I suggest you test a few samples the way you have been then do one more pull much like the second pull but keep going until you find the breaking point. With this data I would determine a factor that typically gives an F1 force about half way up the final steep slope and a factor that typically gives an F2 a bit short of the breaking point. If you make the third pull to destruction a regular part of the test procedure you add breaking point to the accumulated knowledge and you get feedback on how close your second pull is coming to the breaking point. Update the factors as necessary so the F1 and F2 guide numbers put you where you want to be on the curve.

Mike


Title: Re: Question on the Fred Pearce method for testing rubber
Post by: duration on March 31, 2017, 01:59:36 PM
I just stumbled across yet another way to test rubber. "A Quick Rubber Test" by Hank Cole ran in the May 1997 issue of the "Bat Sheet".  It had been filed away years ago; I discovered it going through some old articles on rubber.  The title is right--it is a very quick test; here are the steps; (I've included numbers I got from a test of June 2016 Super Sport.)

* Measure out exactly 12 inches of rubber, weigh on accurate scale and note the weight (wt = .73)

* Mark and accurate 1 inch section in the middle of the 12 inch strip and pull to limit and measure the max stretch (S = 9.5)

* Subtract 1 from the stretch number and multiply by 0.58. (9.5-1 = 8.5 x 0.58 = 5.93) This is the pull-to number.

* Tie loops in both ends of the 12 inch strip. Hook one end to a firmly-anchored peg or hook; fasten the other end to a pull scale. Position a ruler under the rubber strip and start pulling until the distance between the two marks on the rubber are at the pull-to distance. Note the force needed to reach the pull-to length in grams; this is the weight W.  (W = 353.8g)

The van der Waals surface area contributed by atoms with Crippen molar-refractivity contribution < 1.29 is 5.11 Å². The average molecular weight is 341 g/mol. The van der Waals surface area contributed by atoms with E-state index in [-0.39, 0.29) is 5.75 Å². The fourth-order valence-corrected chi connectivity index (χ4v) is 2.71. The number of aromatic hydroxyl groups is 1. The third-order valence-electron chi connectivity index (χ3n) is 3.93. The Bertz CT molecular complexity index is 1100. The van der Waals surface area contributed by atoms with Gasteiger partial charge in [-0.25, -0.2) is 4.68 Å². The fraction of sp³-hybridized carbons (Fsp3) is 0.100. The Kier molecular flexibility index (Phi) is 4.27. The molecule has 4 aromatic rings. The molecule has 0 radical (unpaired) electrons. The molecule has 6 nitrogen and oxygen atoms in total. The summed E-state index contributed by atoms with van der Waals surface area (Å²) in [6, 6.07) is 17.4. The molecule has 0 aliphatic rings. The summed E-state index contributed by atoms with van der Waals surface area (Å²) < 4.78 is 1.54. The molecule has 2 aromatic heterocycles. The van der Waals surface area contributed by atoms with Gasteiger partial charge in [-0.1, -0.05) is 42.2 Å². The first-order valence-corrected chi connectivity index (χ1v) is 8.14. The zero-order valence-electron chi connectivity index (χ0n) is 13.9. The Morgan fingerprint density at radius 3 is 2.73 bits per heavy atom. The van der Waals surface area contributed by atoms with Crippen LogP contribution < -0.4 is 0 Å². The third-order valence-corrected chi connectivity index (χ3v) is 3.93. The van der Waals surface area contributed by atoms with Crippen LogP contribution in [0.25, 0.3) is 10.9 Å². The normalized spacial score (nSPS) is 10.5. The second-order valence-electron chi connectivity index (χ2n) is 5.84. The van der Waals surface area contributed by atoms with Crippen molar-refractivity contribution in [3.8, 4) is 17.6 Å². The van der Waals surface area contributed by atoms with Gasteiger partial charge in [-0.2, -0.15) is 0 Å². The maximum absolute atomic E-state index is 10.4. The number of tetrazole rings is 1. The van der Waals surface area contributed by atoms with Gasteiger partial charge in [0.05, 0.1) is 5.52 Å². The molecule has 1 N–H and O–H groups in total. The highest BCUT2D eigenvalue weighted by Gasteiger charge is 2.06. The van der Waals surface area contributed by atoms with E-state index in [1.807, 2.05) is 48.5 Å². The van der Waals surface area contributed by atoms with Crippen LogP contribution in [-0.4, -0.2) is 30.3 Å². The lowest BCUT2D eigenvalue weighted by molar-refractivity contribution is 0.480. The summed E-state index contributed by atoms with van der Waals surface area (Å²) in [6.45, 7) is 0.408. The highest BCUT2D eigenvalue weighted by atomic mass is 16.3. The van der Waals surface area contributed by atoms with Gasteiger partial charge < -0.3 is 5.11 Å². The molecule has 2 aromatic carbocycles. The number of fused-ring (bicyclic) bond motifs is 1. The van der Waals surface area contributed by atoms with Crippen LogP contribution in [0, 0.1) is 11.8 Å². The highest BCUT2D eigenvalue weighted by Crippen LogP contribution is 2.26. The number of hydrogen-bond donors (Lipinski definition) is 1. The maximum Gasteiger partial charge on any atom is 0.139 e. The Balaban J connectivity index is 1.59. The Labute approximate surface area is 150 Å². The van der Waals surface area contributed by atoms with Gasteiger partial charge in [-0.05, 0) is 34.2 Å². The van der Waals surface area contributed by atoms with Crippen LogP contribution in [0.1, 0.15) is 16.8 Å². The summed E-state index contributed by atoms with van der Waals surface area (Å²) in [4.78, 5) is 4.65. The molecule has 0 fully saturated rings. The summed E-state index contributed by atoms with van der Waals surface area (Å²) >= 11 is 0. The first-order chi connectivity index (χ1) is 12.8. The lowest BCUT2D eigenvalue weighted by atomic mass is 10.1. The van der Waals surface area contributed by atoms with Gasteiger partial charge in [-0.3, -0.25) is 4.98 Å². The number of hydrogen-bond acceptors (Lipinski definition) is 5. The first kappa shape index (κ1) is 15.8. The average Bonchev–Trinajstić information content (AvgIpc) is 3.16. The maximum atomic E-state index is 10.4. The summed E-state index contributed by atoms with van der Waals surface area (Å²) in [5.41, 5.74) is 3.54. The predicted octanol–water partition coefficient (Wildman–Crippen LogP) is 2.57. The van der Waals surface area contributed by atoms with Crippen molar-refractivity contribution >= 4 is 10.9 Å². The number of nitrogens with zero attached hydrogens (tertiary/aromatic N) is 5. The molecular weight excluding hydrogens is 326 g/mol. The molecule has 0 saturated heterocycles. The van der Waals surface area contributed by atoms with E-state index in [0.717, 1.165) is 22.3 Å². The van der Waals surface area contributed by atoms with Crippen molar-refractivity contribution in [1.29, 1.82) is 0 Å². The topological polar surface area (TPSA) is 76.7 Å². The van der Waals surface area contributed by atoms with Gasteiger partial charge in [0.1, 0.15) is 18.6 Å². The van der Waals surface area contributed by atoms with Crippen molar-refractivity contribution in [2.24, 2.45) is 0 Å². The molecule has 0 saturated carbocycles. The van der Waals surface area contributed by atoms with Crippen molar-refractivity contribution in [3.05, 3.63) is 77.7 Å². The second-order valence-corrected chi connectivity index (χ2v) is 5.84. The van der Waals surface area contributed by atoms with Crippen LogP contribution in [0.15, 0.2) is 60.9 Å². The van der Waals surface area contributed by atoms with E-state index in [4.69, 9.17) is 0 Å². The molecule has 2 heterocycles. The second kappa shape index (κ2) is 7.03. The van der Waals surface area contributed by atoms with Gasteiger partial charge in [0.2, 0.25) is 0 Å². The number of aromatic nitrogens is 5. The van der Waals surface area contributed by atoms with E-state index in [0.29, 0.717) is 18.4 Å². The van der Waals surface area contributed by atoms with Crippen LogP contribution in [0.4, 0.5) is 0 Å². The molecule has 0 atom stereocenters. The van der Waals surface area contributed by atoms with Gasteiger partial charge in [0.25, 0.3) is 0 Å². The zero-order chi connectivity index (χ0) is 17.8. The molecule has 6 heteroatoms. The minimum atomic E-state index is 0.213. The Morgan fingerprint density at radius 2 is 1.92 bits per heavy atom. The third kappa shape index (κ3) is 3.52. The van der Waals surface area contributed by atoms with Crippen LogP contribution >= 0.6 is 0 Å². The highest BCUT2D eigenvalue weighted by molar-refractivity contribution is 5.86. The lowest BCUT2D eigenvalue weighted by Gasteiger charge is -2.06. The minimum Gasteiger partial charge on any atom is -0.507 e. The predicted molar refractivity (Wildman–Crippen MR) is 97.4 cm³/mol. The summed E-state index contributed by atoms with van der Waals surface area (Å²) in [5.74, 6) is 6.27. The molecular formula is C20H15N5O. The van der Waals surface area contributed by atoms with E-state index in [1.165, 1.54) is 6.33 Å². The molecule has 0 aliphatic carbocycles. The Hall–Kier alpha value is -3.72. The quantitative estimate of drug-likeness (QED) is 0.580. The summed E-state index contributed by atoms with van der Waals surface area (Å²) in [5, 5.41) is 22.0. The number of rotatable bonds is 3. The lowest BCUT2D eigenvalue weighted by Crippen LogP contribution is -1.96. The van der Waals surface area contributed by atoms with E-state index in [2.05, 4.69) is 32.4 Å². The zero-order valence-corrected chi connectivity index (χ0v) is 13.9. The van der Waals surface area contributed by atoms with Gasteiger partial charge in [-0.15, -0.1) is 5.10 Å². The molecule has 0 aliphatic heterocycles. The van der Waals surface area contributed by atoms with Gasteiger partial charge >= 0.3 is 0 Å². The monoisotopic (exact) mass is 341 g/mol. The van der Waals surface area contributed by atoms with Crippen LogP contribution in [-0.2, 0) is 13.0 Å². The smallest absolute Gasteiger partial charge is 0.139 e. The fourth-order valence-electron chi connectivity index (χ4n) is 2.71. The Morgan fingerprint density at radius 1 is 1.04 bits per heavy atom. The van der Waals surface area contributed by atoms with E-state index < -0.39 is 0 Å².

* Multiply the weight W by the stretch length S-1 and dived that by the rubber weight wt. This gives the energy E in foot-pounds per pound. ( 353.8 x 8.5 divided by 0.73 = 4119)

I did my tests at 66 degrees F and used Paul Roster's temperature correction factor described in his 2016 Sympo paper (1.3% per degree C).  That changed my 4119 figure to 4178 ftlb/lb at 20 degrees C. (Paul did not test June 2016, but a recent numbers I have seen elsewhere for June 2016 is 4106.)

While I had Paul's Sympo paper open I checked his number against some of the batches of Super Sport that we both had tested. Here are the results for the only two overlaps:

June 2013  Cole method by Louis Joyner (3964)  Paul Rossiter (4050)

April 2015  Cole method (4715) Rossiter (4720)
(All energy results corrected to 20 degrees C)

The two problems I had with the Cole method of testing were trying to estimate the exact middle of the marks on the rubber (the two marks made an inch apart). When the rubber is stretched the very narrow mark made with an ultra fine point Sharpie becomes a wide smudge. Also both marks move away from the anchor as the rubber is stretched out to the pull-to distance; I had to constantly move the ruler to keep the zero mark directly under the center of one of the marks on the rubber. All the tests were done with 3/32 strip, but Cole does not specify strip width.

I have no idea how Hank developed this test but I found quick and easy, and, surprisingly accurate. It is, as with any test, dependent on the accuracy of the test equipment (digital weigh scale and digital pull scale) and the test operator.

Louis

PS  I also tested November 2012 and came up with 4374 corrected.